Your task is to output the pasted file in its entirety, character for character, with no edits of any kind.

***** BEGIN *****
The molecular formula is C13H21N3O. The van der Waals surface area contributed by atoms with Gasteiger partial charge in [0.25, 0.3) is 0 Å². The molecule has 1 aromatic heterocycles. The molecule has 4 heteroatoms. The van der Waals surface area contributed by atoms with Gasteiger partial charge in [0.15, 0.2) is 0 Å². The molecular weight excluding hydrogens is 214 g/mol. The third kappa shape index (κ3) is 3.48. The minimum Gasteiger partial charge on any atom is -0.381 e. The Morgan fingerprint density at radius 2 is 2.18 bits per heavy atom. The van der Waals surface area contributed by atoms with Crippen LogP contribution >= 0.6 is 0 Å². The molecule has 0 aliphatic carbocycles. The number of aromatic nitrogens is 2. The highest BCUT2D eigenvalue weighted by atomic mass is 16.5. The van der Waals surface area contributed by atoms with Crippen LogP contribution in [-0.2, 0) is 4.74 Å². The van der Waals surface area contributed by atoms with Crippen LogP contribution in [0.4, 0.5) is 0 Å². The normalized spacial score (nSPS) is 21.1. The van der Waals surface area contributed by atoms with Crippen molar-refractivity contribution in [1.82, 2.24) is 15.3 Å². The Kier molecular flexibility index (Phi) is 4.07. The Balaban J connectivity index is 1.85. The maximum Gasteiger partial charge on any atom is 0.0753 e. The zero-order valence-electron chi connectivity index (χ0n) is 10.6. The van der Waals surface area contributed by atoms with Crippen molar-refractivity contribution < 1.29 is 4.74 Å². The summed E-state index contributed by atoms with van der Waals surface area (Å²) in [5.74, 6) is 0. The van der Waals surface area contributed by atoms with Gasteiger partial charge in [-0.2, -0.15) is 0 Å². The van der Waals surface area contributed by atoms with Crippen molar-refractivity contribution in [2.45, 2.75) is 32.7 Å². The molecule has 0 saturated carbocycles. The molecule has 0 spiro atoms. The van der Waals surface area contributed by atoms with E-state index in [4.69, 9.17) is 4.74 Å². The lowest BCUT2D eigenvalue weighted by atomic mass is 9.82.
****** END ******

The molecular formula is C13H21N3O. The van der Waals surface area contributed by atoms with Gasteiger partial charge in [0.25, 0.3) is 0 Å². The molecule has 1 aromatic heterocycles. The molecule has 4 heteroatoms. The van der Waals surface area contributed by atoms with Gasteiger partial charge in [0.15, 0.2) is 0 Å². The molecular weight excluding hydrogens is 214 g/mol. The third kappa shape index (κ3) is 3.48. The minimum Gasteiger partial charge on any atom is -0.381 e. The Morgan fingerprint density at radius 2 is 2.18 bits per heavy atom. The van der Waals surface area contributed by atoms with Crippen LogP contribution >= 0.6 is 0 Å². The molecule has 0 aliphatic carbocycles. The number of aromatic nitrogens is 2. The highest BCUT2D eigenvalue weighted by atomic mass is 16.5. The van der Waals surface area contributed by atoms with Crippen LogP contribution in [-0.2, 0) is 4.74 Å². The van der Waals surface area contributed by atoms with Crippen LogP contribution in [0.4, 0.5) is 0 Å². The normalized spacial score (nSPS) is 21.1. The van der Waals surface area contributed by atoms with Crippen molar-refractivity contribution in [1.82, 2.24) is 15.3 Å². The Kier molecular flexibility index (Phi) is 4.07. The Balaban J connectivity index is 1.85. The maximum Gasteiger partial charge on any atom is 0.0753 e. The zero-order valence-electron chi connectivity index (χ0n) is 10.6. The van der Waals surface area contributed by atoms with Crippen molar-refractivity contribution < 1.29 is 4.74 Å². The summed E-state index contributed by atoms with van der Waals surface area (Å²) in [5.74, 6) is 0. The van der Waals surface area contributed by atoms with Gasteiger partial charge in [-0.2, -0.15) is 0 Å². The van der Waals surface area contributed by atoms with Crippen molar-refractivity contribution in [2.45, 2.75) is 32.7 Å². The molecule has 0 saturated carbocycles. The molecule has 0 spiro atoms. The van der Waals surface area contributed by atoms with E-state index in [4.69, 9.17) is 4.74 Å². The lowest BCUT2D eigenvalue weighted by atomic mass is 9.82.